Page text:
King and Riggs were both past their prime years when they faced off, but it was the stylistic approach to the match that made all the difference. King, who studied Riggs' game from his previous match against Court, relied on an entirely different gameplan than her usual aggressive style, which appeared to befuddle Riggs enough to win the match. While Riggs was 26 years older than King and there were accusations of match fixing on Riggs' part, it was an extraordinary achievement for King, who was known to champion women's rights during her time on the tour.
King was the driving force of the Women's Tennis Association (WTA) and played a pivotal role in making it so that women tennis players were eventually paid the same amount as their male counterparts.She had threatened to boycott the US Open, where she was the defending champion in 1973, if the tournament would not give out equal prize money with regards to that offered to the male players. Officials at Flushing Meadows gave in and prize money was equalized.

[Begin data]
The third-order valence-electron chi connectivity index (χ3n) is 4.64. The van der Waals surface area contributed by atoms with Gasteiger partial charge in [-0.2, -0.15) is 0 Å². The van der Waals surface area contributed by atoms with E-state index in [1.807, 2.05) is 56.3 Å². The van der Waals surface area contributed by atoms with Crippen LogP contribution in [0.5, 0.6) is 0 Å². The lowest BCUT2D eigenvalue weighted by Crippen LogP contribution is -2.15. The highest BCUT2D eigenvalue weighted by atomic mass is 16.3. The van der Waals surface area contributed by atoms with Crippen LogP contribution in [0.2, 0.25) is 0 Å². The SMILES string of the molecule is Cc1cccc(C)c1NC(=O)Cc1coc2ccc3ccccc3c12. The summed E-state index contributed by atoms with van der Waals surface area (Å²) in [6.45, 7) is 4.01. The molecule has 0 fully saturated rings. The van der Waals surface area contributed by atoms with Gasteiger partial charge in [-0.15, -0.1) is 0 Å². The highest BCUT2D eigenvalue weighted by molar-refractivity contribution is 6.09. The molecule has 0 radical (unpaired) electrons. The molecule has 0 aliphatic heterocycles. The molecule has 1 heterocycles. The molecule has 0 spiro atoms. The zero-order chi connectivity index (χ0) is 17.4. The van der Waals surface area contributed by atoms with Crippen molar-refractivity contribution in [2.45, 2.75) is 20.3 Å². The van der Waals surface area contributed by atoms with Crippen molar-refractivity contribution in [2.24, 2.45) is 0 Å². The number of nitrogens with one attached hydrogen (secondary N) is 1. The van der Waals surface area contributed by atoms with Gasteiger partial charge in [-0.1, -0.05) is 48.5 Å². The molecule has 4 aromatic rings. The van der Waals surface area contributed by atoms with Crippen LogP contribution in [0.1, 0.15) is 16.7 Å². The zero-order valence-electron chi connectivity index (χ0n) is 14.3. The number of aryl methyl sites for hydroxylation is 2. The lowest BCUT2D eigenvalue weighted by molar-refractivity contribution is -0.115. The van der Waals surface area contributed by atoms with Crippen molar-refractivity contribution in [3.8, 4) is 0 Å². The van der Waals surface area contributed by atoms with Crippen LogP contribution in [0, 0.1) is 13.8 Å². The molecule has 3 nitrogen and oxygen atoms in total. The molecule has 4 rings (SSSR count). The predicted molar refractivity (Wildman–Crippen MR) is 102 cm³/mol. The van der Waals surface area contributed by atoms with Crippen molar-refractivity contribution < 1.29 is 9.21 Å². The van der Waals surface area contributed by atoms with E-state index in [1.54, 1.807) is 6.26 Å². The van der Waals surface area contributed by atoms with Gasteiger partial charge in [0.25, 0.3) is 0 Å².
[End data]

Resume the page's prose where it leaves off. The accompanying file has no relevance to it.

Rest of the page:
Following King's retirement, top players such as Chris Evert and Martina Navratilova would take over her advocacy efforts, but it would be the Williams sisters who would bring the women's game to new heights. Instead of playing with finesse, these two young phenoms brought an entirely new physical dimension to the game that subsequently raised the bar for the future generation. Venus and Serena permanently changed the women's game and brought with them unrivalled coverage of the sport. They still stand as two of the most recognizable female athletes in the world - far ahead of Ronda Rousey.
Maria Sharapova is another tennis star that deserves recognition for a variety of reasons. Apart from her notable achievements in tennis and her exorbitant endorsement deals, Sharapova had managed to transform herself into a brand. Similar to the likes of LeBron James and Tiger Woods, Sharapova is able to draw massive television ratings to the events she participates in and has been a key player in women's tennis over the past decade. Her value was noted in the Sochi Olympics, where she was one of the torch bearers in the opening ceremony.